To investigate mental health status and associated factors among caregivers of older adults during the COVID-19 epidemic in China.

      Methods

      From March 1 to 31, 2020, 916 caregivers of older adults participated in an online cross-sectional survey on the prevalence of anxiety, depression, and sleep problems. The seven-item Generalized Anxiety Disorder Scale (GAD-7) was administered to measure anxiety symptoms, the two-item Patient Health Questionnaire (PHQ-2) was used to assess depressive symptoms, and a self-developed questionnaire was used to assess sleep quality and duration. Six questions about COVID-19-related experiences were used to assess community-level infection contact and the level of exposure to media information. The prevalence rates of anxiety, depression and sleep problems were computed. The Wald χ2 were applied to compare the differences between subgroups. Multiple logistic regression analyses were performed to investigate factors associated with anxiety, depression, sleep problems, and multimorbidity.

      Results

      The prevalence rates of anxiety, depression, and sleep problems were 46.8%, 29.8%, and 10.8%, respectively. Approximately 263 participants (28.7%) presented with two or more mental health problems. Being female (OR, 2.254; 95% CI, 1.510–3.363), having community-level COVID-19 contact (OR, 1.856; 95% CI, 1.189–2.898), and having a mental disorder (OR, 3.610; 95% CI, 1.644–7.930) were associated with increased risk of multimorbidity among caregivers. Caregivers who preferred positive information (OR, 0.652; 95% CI, 0.472–0.899) had reduced risk of multimorbidity.

      Conclusion

      Anxiety and depression were common among caregivers of older adults during the COVID-19 epidemic. Being female and having community-level COVID-19 contact were independent risk factors for experiencing multiple mental health problems. Preexisting mental disorders increased the risk of multimorbidity among caregivers, while enhanced access to positive media information decreased the risk of multimorbidity.

      KEY WORDS

      INTRODUCTION

      Since the outbreak of COVID-19, older adults who are exposed have been at high risk of infection and death.
      The novel coronavirus pneumonia emergency response epidemiology team, Chinese Center for Disease Control and Prevention: [the epidemiological characteristics of an outbreak of 2019 novel coronavirus diseases (COVID-19) in China].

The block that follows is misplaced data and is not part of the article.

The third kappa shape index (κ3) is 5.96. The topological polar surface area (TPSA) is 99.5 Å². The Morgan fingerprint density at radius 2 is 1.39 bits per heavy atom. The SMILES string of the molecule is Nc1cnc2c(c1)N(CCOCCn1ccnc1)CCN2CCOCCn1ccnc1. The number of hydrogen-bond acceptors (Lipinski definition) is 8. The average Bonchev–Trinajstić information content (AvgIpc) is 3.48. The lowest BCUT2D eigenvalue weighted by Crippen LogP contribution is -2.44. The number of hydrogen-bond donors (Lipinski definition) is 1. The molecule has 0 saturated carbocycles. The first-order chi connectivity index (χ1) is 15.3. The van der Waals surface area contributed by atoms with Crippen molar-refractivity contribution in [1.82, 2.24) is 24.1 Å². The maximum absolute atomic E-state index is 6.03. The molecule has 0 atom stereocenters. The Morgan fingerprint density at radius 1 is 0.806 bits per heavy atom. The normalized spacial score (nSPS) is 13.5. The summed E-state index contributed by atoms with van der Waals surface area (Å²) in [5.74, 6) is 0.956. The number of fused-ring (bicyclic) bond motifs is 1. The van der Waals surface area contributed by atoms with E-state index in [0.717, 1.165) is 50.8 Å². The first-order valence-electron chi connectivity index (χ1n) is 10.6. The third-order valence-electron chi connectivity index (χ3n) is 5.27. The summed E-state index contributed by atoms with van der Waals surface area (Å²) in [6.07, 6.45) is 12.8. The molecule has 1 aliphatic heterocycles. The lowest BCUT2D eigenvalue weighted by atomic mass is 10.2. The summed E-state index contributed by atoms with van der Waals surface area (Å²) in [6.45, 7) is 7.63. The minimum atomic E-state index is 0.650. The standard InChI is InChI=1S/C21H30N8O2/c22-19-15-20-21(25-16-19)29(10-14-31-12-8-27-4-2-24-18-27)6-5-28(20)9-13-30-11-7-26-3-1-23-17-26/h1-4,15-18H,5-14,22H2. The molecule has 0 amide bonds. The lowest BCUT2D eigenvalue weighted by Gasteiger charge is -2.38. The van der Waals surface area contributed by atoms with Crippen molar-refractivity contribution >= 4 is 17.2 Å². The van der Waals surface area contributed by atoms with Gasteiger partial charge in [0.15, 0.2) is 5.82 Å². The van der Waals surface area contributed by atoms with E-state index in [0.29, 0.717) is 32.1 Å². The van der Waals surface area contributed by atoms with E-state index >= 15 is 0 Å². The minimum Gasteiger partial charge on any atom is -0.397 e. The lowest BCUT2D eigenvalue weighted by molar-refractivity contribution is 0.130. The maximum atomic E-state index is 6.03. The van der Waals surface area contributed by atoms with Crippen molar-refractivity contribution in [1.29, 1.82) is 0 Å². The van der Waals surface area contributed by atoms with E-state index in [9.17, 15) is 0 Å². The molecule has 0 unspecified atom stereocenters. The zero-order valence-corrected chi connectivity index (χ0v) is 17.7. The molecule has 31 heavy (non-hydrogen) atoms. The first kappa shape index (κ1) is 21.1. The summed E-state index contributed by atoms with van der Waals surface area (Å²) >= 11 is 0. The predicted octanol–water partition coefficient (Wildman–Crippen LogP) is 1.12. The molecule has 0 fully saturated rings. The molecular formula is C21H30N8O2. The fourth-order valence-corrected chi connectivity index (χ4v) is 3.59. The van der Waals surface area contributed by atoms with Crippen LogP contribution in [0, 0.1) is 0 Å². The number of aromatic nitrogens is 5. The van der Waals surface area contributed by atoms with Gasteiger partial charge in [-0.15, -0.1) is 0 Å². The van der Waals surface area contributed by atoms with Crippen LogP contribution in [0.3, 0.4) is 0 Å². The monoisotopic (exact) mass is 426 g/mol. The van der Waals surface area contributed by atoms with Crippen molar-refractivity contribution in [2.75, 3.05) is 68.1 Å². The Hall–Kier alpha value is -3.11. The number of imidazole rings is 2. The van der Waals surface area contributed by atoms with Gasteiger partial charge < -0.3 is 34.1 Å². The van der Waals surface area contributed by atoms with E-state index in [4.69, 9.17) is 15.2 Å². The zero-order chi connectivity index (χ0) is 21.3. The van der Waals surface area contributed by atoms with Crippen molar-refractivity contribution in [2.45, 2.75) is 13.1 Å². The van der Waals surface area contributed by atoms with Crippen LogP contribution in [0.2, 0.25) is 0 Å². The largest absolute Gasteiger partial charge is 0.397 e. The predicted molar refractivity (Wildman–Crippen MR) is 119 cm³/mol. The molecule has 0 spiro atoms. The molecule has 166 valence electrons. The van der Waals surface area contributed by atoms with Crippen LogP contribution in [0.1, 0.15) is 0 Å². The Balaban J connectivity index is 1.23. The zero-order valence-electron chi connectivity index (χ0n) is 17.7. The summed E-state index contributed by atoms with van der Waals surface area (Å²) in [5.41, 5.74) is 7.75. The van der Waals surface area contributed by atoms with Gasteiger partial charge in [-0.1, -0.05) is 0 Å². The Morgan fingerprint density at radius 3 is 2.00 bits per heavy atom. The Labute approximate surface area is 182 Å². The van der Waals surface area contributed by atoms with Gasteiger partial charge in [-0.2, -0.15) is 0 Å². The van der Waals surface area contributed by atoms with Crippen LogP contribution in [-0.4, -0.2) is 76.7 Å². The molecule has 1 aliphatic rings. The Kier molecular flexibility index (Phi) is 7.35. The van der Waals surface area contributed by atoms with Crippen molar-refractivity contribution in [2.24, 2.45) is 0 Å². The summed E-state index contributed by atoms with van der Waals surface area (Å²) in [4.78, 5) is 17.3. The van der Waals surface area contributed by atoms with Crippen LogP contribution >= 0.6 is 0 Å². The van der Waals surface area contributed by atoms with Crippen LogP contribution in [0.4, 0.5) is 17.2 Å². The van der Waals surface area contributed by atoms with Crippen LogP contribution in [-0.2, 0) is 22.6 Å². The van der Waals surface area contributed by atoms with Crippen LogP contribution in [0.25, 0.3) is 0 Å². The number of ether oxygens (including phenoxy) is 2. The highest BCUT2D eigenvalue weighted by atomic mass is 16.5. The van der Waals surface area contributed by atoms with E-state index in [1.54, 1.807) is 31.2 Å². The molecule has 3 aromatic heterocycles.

Caregiver roles can have adverse consequences, causing caregivers to experience higher levels of depression and anxiety and poorer physical health than other populations.
      • Schulz R
      • Martire LM
      Family caregiving of persons with dementia: prevalence, health effects, and support strategies.
      During the period of social distancing due to the COVID-19 outbreak, caregivers of older adults were exposed to double stress: fear of infection and concern about the elderly individuals’ conditions.
      • Wang H
      • Li T
      • Barbarino P
      • Gauthier S
      Dementia care during COVID-19.
      ,
      • Wang H
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      • Gauthier S
      • et al.
      Coronavirus epidemic and geriatric mental healthcare in China: how a coordinated response by professional organizations helped older adults during an unprecedented crisis.
      However, mental health status among caregivers of older adults was not fully attended in January and February 2020.
      Of note, the general population has not been spared from the psychological consequences of the COVID-19 outbreak.
      • Qiu J
      • Shen B
      • Zhao M
      • et al.
      A nationwide survey of psychological distress among Chinese people in the COVID-19 epidemic: implications and policy recommendations.
      Caring staff can experience a state of physical and mental stress and feel isolated and helpless in the face of health threats and pressures because of the high-intensity work necessitated by such public health emergencies.
      • O'Boyle C
      • Robertson C
      • Secor-Turner M
      Nurses’ beliefs about public health emergencies: fear of abandonment.
      Previous studies have shown that caregivers and nurses suffer from loneliness, anxiety, fear, fatigue, sleep disorders, and other mental health problems when in close contact with patients with emerging infectious diseases such as SARS,
      • Chung BPM
      • Wong TKS
      • Suen ESB
      • et al.
      SARS: caring for patients in Hong Kong.
      MERS-CoV infection,
      • Khalid I
      • Khalid TJ
      • Qabajah MR
      • et al.
      Healthcare workers emotions, perceived stressors and coping strategies during a MERS-CoV outbreak.
      ,
      • Kim Y
      Nurses’ experiences of care for patients with Middle East respiratory syndrome-coronavirus in South Korea.
      Ebola,
      • Liu C
      • Wang H
      • Zhou L
      • et al.
      Sources and symptoms of stress among nurses in the first Chinese anti-Ebola medical team during the Sierra Leone aid mission: a qualitative study.